July 06, 2009

Keeping the Truth from Us for Our Own Good

I can recall that during the darkest days of the Bush Administration, various liberal pundits (Paul Krugman comes to mind) used to console themselves by imagining that golden era when all of the fetid secrets of the Bush years would be revealed by a new, Democratic Administration, and then all the guesswork about what had actually been going on behind the scenes would be made...what's the word?..transparent. I've been following three stories relevant to that fantasy. The first is the 2004 CIA Inspector General's Report detailing the uses of torture, and the effectiveness thereof. The second concerns the notes taken by the FBI during its interrogation of Dick Cheney in the middle of the Valerie Plame investigation. And the third concerns the second set of photos of Iraqi detainee abuse.

All of these records, documents, photos are the subject of Freedom of Information Act requests. The government does not voluntarily give up anything damaging to its "image," although one might faintly argue (just for the record) that technically in a democracy, that government and that image belong to us. The United States has various secrecy doctrines and classified records statutes, but it does not actually have, as Great Britain does, an explicit Official Secrets Act which allows the government to throw a blanket over virtually everything. Still, nothing gets released without the work of various watchdog agencies, chief among them CREW (Citizens for Ethics and Responsibility in Washington) and the ACLU (the American Civil Liberties Union). I think it's reasonable to say that without the FOIA litigation of these two organizations (and a handful of others), we would know next to nothing about what has really been going on over the last nine years or so.

On the IG-CIA report on torture from 2004, Obama's Justice Department, having inherited a FOIA lawsuit which the Bush Justice Department had essentially already lost, is seeking to extend the deadline for producing the main report and its supporting documentation from June 30 to August 31, 2009. The letters back and forth to the court on this issue are interesting only if you're a lawyer and enjoy watching other semi-sincere practitioners trying to run numbers on the court. It's evident that all the Obama DOJ is doing is buying time in which to redact the hell out of the 200+ page report.

The Cheny notes are probably the most interesting situation. CREW is after these. Obama's DOJ is stonewalling the release of the FBI notes on a ground it memorized from watching Bush's DOJ do the same thing; to wit, if the notes are released, then "in the future," other high-ranking Executive Branch officials would be deterred from cooperating fully because their responses might wind up as fodder on Jon Stewart's Daily Show. I mean, they actually said that. One might think, if one were naive enough, that a high government official, having taken an oath promising to uphold the Constitution and to faithfully execute the laws of the United States, would already operate under the principle that he or she must cooperate with an authorized investigation. Apparently, this is not the case. If it's embarrassing, or maybe incriminating, or can simply be satirized, then you don't get to see it.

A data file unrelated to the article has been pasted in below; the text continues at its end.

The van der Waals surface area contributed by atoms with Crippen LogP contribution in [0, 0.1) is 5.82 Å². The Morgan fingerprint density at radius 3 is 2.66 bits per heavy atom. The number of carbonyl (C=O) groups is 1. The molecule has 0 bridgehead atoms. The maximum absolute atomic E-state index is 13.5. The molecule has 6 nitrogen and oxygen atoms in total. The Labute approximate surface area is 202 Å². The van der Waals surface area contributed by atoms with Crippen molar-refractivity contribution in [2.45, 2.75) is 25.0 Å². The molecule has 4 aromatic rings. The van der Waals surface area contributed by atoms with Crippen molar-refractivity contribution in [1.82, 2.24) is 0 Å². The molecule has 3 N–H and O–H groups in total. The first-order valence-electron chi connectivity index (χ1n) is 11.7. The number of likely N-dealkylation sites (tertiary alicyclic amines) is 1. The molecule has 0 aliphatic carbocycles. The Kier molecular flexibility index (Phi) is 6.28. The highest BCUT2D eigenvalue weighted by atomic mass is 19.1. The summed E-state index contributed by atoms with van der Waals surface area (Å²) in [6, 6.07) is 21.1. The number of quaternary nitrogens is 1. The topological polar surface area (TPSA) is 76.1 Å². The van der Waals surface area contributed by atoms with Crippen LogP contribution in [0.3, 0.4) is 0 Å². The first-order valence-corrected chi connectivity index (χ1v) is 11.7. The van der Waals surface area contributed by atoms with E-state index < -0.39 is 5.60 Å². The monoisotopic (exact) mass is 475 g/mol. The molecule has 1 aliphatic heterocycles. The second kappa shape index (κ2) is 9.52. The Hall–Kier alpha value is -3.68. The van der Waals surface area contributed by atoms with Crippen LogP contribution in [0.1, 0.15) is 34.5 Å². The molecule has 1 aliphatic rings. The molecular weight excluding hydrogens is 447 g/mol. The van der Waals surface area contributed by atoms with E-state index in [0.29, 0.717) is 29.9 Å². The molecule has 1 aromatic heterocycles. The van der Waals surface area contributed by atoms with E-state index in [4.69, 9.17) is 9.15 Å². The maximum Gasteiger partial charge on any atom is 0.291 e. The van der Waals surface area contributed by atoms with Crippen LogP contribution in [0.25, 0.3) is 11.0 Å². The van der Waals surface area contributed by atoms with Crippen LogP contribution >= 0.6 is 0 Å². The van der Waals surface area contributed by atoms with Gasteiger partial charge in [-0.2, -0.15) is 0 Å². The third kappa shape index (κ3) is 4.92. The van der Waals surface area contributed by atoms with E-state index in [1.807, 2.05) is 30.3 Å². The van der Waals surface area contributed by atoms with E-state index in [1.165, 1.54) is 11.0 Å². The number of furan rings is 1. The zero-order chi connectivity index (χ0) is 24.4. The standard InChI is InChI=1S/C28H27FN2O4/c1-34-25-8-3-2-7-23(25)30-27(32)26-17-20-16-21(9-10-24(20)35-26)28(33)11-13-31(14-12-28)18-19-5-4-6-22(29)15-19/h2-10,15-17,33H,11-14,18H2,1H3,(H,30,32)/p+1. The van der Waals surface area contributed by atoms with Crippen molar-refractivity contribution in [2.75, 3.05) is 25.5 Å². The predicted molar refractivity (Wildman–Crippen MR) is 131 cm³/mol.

This is really too bad in the case of these notes. Cheney had already been spared the indignity of a grand jury session or testimony at trial, although Patrick Fitzgerald probably knew that an incomplete trial would result from the coddling treatment he afforded Cheney. If the FBI did its job (and I assume it did), then they would have gone into all the various people Cheney talked to about the decision to blow Valerie Plame's cover in retaliation for Joe Wilson's unflattering Op-Ed in the New York Times. Realistically speaking, one of those people Cheney talked to in the summer of 2003 must have been none other than the 43rd President of the United States, George W. Bush. So that against those months when Bush feigned ignorance of the identity of the leakers, and answered questions openly at a few press conferences about his ignorance and determination to "get to the bottom of the leak," we would have Cheney's notes as a means to test the veracity of those protestations of innocent ignorance.

Which is why the Obama DOJ is fighting tooth-and-nail to keep the notes secret. I hope they fail. It's obvious in all three of these cases that the underlying rationale behind Obama's decision to stonewall is to avoid public incitement against his predecessor. The photos, of course, would be highly inflammatory; the CIA-IG Report could be very prejudicial for the architects of our torture regime and stir up renewed calls for war crimes investigations; and the Cheney notes could actually expose Bush to criminal prosecution for obstruction of justice.

I read over the weekend that Obama has expressed his "deep concern" about various "left wing" attacks against those centrist Democrats in the Senate who are the chief impediment to a real reform of health care. Huh? How else does he think the American populace is going to break through the stranglehold of medical insurance lobbying, which is said to reach $1.4 million per day in the current hyped-up climate. Should we wait and just allow corruption to work its legislative magic?

Yet it all seems of a piece. Everyone should be nice. Anything that happened in the past, even in the last 15 seconds, should be allowed to stay there. Everyone was just doing their job, the best way they knew how.

I don't frigging get it.

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